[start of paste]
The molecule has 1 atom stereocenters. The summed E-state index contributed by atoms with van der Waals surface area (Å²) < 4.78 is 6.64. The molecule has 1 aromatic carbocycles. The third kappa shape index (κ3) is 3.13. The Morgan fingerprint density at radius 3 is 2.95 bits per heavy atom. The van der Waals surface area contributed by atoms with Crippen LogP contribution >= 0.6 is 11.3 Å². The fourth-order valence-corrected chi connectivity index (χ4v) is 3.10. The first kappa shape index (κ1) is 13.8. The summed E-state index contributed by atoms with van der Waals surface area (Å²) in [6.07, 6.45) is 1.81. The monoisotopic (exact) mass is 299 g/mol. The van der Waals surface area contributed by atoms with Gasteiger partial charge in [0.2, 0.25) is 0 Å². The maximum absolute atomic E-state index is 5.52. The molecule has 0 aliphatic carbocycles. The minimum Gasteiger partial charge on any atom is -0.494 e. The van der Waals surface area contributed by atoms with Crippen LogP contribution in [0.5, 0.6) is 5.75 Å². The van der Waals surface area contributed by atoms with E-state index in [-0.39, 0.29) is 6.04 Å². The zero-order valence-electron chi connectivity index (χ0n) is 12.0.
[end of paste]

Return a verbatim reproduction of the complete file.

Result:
The molecule has 1 atom stereocenters. The summed E-state index contributed by atoms with van der Waals surface area (Å²) < 4.78 is 6.64. The molecule has 1 aromatic carbocycles. The third kappa shape index (κ3) is 3.13. The Morgan fingerprint density at radius 3 is 2.95 bits per heavy atom. The van der Waals surface area contributed by atoms with Crippen LogP contribution >= 0.6 is 11.3 Å². The fourth-order valence-corrected chi connectivity index (χ4v) is 3.10. The first kappa shape index (κ1) is 13.8. The summed E-state index contributed by atoms with van der Waals surface area (Å²) in [6.07, 6.45) is 1.81. The monoisotopic (exact) mass is 299 g/mol. The van der Waals surface area contributed by atoms with Gasteiger partial charge in [0.2, 0.25) is 0 Å². The maximum absolute atomic E-state index is 5.52. The molecule has 0 aliphatic carbocycles. The minimum Gasteiger partial charge on any atom is -0.494 e. The van der Waals surface area contributed by atoms with Crippen LogP contribution in [0.5, 0.6) is 5.75 Å². The van der Waals surface area contributed by atoms with E-state index in [-0.39, 0.29) is 6.04 Å². The zero-order valence-electron chi connectivity index (χ0n) is 12.0.